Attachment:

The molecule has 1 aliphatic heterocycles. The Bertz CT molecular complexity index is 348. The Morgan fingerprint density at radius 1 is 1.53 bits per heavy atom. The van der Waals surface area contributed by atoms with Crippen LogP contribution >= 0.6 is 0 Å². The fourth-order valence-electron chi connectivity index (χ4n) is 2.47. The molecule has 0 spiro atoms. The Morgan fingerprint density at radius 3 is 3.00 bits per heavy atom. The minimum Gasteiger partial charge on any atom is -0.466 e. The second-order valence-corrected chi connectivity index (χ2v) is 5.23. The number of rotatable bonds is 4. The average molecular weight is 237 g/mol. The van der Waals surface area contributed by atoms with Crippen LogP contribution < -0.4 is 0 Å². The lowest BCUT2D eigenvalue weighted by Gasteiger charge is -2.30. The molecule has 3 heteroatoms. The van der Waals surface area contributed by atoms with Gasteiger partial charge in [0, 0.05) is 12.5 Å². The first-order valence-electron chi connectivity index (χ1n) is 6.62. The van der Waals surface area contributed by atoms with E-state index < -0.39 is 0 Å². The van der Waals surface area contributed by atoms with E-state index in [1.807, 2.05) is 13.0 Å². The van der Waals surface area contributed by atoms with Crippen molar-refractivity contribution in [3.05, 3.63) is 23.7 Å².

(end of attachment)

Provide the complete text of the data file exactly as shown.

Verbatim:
The molecule has 1 aliphatic heterocycles. The Bertz CT molecular complexity index is 348. The Morgan fingerprint density at radius 1 is 1.53 bits per heavy atom. The van der Waals surface area contributed by atoms with Crippen LogP contribution >= 0.6 is 0 Å². The fourth-order valence-electron chi connectivity index (χ4n) is 2.47. The molecule has 0 spiro atoms. The Morgan fingerprint density at radius 3 is 3.00 bits per heavy atom. The minimum Gasteiger partial charge on any atom is -0.466 e. The second-order valence-corrected chi connectivity index (χ2v) is 5.23. The number of rotatable bonds is 4. The average molecular weight is 237 g/mol. The van der Waals surface area contributed by atoms with Crippen LogP contribution < -0.4 is 0 Å². The lowest BCUT2D eigenvalue weighted by Gasteiger charge is -2.30. The molecule has 3 heteroatoms. The van der Waals surface area contributed by atoms with Gasteiger partial charge in [0, 0.05) is 12.5 Å². The first-order valence-electron chi connectivity index (χ1n) is 6.62. The van der Waals surface area contributed by atoms with E-state index < -0.39 is 0 Å². The van der Waals surface area contributed by atoms with E-state index in [1.807, 2.05) is 13.0 Å². The van der Waals surface area contributed by atoms with Crippen molar-refractivity contribution in [3.05, 3.63) is 23.7 Å².